• Sumit Mazumdar

      That is too ethnocentric. There existed other non Abrahamic religions, and there had occurred before “election” of King Gopal in Bengal. Why would you ignore Greek and Roman democracies? Many of the small African communities had democratic practices.

  3. Khalid

    There are so many terrorist groups who use Islam as their agenda like Al-Qaeda, Al Nusra, Al Shabab, Boko Haram, Laskare Taiba, Bangla Bhai, Ansarullah Bangla team, Jemaah Islamiya many others. What is their agenda? Who are their enemies? Obviously attack of Iraq was a genuine reason for their grievance. But there were Muslim countries too who directly and indirectly supported the invasion.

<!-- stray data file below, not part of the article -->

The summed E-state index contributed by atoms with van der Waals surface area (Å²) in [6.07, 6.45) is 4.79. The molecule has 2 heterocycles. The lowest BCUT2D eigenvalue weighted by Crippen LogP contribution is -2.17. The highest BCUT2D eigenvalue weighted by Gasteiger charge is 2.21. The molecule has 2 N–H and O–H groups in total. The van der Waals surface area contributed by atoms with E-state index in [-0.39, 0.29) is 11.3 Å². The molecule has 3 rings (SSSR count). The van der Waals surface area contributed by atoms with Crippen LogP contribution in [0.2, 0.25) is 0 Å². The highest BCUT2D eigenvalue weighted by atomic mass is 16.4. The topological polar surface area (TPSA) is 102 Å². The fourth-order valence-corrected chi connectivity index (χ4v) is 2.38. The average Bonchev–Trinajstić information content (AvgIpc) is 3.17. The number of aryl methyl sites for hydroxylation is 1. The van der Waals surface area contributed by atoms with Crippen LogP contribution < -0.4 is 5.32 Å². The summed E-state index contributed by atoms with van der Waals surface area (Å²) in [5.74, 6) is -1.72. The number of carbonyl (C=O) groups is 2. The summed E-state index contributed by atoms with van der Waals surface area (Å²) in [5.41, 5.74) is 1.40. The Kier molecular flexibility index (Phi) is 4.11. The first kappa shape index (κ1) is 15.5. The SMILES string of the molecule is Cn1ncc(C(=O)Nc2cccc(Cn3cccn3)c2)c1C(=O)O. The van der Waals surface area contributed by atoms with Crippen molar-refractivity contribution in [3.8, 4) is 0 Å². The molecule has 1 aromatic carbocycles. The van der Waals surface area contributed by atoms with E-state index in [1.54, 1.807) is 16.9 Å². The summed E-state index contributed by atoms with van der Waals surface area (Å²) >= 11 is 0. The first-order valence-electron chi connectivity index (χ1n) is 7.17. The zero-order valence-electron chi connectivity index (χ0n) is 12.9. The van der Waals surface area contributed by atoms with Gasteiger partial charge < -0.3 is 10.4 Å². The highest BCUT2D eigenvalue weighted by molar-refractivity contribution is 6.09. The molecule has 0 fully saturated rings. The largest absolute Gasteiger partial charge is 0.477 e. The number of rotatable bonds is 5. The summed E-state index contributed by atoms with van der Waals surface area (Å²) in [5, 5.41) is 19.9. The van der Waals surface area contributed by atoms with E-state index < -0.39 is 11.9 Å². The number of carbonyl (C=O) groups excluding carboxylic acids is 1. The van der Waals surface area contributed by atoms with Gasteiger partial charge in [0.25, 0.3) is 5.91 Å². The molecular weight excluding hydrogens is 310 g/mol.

The highly respected columnists who are feeding us with their intelligent thoughts may throw some light after reading Quran and Hadith, where the guidelines are clearly revealed by Allah and explained by Prophet. Is it the duty of every Muslim to establish Sharia Law? Is it the duty of every Muslim to suppress or defeat all opponents of Islam? Is it allowed to distribute assets, wives and children of defeated enemies among victorious Muslim soldiers? Is it the duty of all Muslims to destroy all idols, statues of livings beings? If we read history, we will find defeated army was asked to convert to Islam or face beheading. ISIS is following every step. “To kill an innocent being is to kill all humanity” has been contradicted in other areas of scriptures when it comes to infidel and enemies of Islam. What are we watching now is a revolution to establish 7th century Islam. The Muslim countries in the region, which created and financed these monsters, are afraid to send their soldiers, who will be no match. Unfortunately, Bangladesh cannot escape. The powerful Prime Minister Hasina who once warned “ একটা লাস ফালাই দিলে, দশটা লাস ফালাই দিবা” has gone under the bed and requesting the people not to offend the hackers.